Pompei, the latest book by Robert Harris about the last hours before Vesuvius struck, was on the shelves of the S. Susanna lending library within two or three weeks of its publication this year.

Its a very popular new title, remarked Louise Brown, the young Australian chief librarian. So was his Enigma, about the secret wartime code-breaking outfit at Bletchley Park in Buckinghamshire. We do try and keep up-to-date. As you see, we already have about 50 books that came out in 2003.

The library, next door to the late-renaissance S. Susanna church, the officially-designated American Catholic church in Rome, on Via XX Settembre and a stones throw from the Grand Hotel, stocks some 10,000 titles. We have something for everybody, Brown explained, with sections in the two rooms ranging from Rome itself to childrens books, from biography to architecture. But of course the most sought-after one is fiction, with mystery not far behind, perhaps followed by true stories about peoples personal experiences. Theyre in great demand, especially if theyre about somebody or something readers have heard of in, say, the last three years.

Brown thinks that English-speaking residents of Rome read much more than they do at home. Ive really indulged in reading since I got here. Ive discovered fantastic things I would never have broached before. We serve a real need, especially for new arrivals. Some devour a book a day. Think of the cost without us. It makes reading in Rome into a real dalliance.

With her in the library was Giorgina Moretti, another Australian (Its an Australian mafia here!) and a long-standing volunteer who made the library sound like an information booth as well. We dole out a lot of tips with the books, especially to people who are new to Rome. I want to have roast beef for lunch on Sunday. Where can I find it? Whats the best type of pasta to buy? But a lot of our borrowers just like to have somebody to speak English to, especially if they run into problems with the bureaucracy. We always tell them the secret of living in Rome is patience, patience and more patience.

But of course another reason why people come to us is because theyre only here for two or three years, and so dont want to accumulate books. A question of space.

Although the adjoining church keeps a statutory eye on the library, Brown asserted that it is totally self-supporting, thanks firstly to many donations and to the fees paid by some 300 subscribers, and secondly to its 30 unpaid volunteers. Theyre very generous with their time. Without them, this place simply would not function, she said.

Another surprise is that, although the church is American, most of the librarys readers hail from Britain or the Commonwealth. The Americans usually drop in on Sundays, after attending a packed Mass next door. Further, the premises of the library and the church belong to a contiguous convent, inhabited for centuries by cloistered Cistercian nuns. On the other side of the convent, and once part of it, are the stately barracks of the soldiers from the presidential horse guard, the Corrazzieri.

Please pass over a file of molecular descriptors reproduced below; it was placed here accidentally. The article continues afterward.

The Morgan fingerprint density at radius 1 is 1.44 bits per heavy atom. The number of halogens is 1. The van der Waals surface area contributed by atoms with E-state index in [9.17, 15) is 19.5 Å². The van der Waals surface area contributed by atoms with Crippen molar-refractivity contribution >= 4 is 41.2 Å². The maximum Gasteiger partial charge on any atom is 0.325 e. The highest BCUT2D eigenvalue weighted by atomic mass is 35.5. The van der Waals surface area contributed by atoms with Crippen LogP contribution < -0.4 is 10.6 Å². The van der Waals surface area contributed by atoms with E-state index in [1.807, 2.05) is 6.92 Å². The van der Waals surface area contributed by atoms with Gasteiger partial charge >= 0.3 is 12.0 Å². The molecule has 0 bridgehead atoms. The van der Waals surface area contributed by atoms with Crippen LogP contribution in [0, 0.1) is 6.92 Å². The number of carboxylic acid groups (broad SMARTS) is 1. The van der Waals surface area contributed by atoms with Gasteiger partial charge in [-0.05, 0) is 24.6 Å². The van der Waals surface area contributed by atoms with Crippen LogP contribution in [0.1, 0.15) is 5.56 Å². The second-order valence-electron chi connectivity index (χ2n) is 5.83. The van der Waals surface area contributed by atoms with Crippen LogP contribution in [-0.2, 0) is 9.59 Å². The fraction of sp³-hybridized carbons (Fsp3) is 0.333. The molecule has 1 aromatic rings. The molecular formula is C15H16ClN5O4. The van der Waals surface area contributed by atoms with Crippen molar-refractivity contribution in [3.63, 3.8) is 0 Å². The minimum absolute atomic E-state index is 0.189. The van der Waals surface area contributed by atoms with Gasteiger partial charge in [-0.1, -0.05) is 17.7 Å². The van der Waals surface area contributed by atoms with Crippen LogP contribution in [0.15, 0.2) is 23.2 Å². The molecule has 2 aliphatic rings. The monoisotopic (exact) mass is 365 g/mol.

But the biggest surprise is that, although it is associated with a Catholic church, very few of the librarys readers or volunteers are Catholic themselves. This fact was borne out by the newly-arrived vice rector, Father Jeremy Tully: Let us say the library and its readers come within the scope of our ministry of hospitality, of reaching out to as many people as possible, regardless of creed.

He and the rector, the Reverend Paul Gerard Robichaud, a former naval chaplain, belong to the American Paulist Fathers, committed, as a parish booklet has it, to ecumenism, evangelisation and reconciliation. Pope Benedict XV entrusted the Paulist Fathers with the church in 1922 to cater for the needs of the growing American community in Rome. They thus came into possession of one of the 25 oldest churches in the city. It stands atop the ruins of an ancient Roman house dating from around 280 AD, thought to have been the home of relatives of the last big persecutor of Christians in the city, the emperor Diocletian. The church is named Susanna after a niece of Diocletian, apparently beheaded by hired killers in her own rooms on the emperors orders after her refusal to marry one of his generals. The reason for her no was a secret Christian vow of virginity.

The Cardinal priest of S. Susanna, the staff confirmed, is still Cardinal Bernard Francis Law, who resigned as Archbishop of Boston in the United States earlier this year after being accused of hushing up reported paedophilia by priests in his diocese.

S. Susanna Lending Library. Via XX Settembre 15 (2nd floor), tel. 064827510. The library is holding its annual book sale on Saturday 18 and Sunday 19 October, 10.00-12.30.

Opening hours. Sunday 10.00-12.30, Tuesday and Thursday 10.00-13.00, Wednesday 15.00-18.00, Friday 13.00-16.00. Monday, Saturday, holidays and during transport strikes closed.

Membership. Single subscription (5-book limit): 3 months (15), 6 months (20) or 12 months (30), plus a refundable deposit of 20. Family subscription (10-book limit): 6 months (25) or 12 months (35), plus a refundable deposit of 40.

Picture: Some of the volunteers who keep the S. Susanna lending library functioning.